A haggard youth knelt before a little furnace, kindling a fire, with an expression of quiet desperation on his face, which made the simple operation strange and solemn.
A pile of manuscript lay beside him, and in the hollow eyes that watched the white leaves burn was a tragic shadow, terrible to see,—for he was offering the first-born of heart and brain as sacrifice to a hard fate.
Slowly the charcoal caught and kindled, while a light smoke filled the room. Slowly the youth staggered up, and, gathering the torn sheets, thrust them into his bosom, muttering bitterly, “Of all my hopes and dreams, my weary work and patient waiting, nothing is left but this. Poor little book, we’ll go together, and leave no trace behind.”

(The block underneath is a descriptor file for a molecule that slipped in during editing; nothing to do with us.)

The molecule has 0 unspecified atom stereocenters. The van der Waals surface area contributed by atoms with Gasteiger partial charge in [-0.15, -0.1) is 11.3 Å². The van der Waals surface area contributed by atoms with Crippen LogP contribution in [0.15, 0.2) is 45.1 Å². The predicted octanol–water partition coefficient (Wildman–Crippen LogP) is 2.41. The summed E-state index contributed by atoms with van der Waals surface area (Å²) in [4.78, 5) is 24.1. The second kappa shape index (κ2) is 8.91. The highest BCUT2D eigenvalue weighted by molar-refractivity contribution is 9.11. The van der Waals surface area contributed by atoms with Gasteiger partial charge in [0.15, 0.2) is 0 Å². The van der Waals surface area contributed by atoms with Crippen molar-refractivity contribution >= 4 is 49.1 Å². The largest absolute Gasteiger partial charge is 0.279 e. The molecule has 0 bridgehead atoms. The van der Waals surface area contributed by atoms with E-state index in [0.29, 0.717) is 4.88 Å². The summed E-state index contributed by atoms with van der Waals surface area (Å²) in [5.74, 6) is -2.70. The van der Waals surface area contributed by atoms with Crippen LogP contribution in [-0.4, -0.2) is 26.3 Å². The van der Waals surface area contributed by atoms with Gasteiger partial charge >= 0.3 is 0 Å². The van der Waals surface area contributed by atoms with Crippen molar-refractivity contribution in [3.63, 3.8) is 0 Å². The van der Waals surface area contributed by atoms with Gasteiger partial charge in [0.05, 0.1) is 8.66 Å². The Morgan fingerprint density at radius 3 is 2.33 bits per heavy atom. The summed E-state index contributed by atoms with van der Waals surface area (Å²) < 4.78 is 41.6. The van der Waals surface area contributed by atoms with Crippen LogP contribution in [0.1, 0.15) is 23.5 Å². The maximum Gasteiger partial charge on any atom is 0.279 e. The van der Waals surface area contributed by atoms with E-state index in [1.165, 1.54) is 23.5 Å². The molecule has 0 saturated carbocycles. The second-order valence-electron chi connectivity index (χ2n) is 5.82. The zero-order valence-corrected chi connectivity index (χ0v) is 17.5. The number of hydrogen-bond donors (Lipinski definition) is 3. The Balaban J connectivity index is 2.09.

Throwing himself into a chair, he laid his head down upon the table, where no food had been for days, and, closing his eyes, waited in stern silence for death to come and take him.
Nothing broke the stillness but the soft crackle of the fire, which began to flicker with blue tongues of flame, and cast a lurid glow upon the motionless figure with its hidden face. Deeper grew the wintry gloom without, ruddier shone the fateful gleam within, and heavy breaths began to heave the breast so tired of life.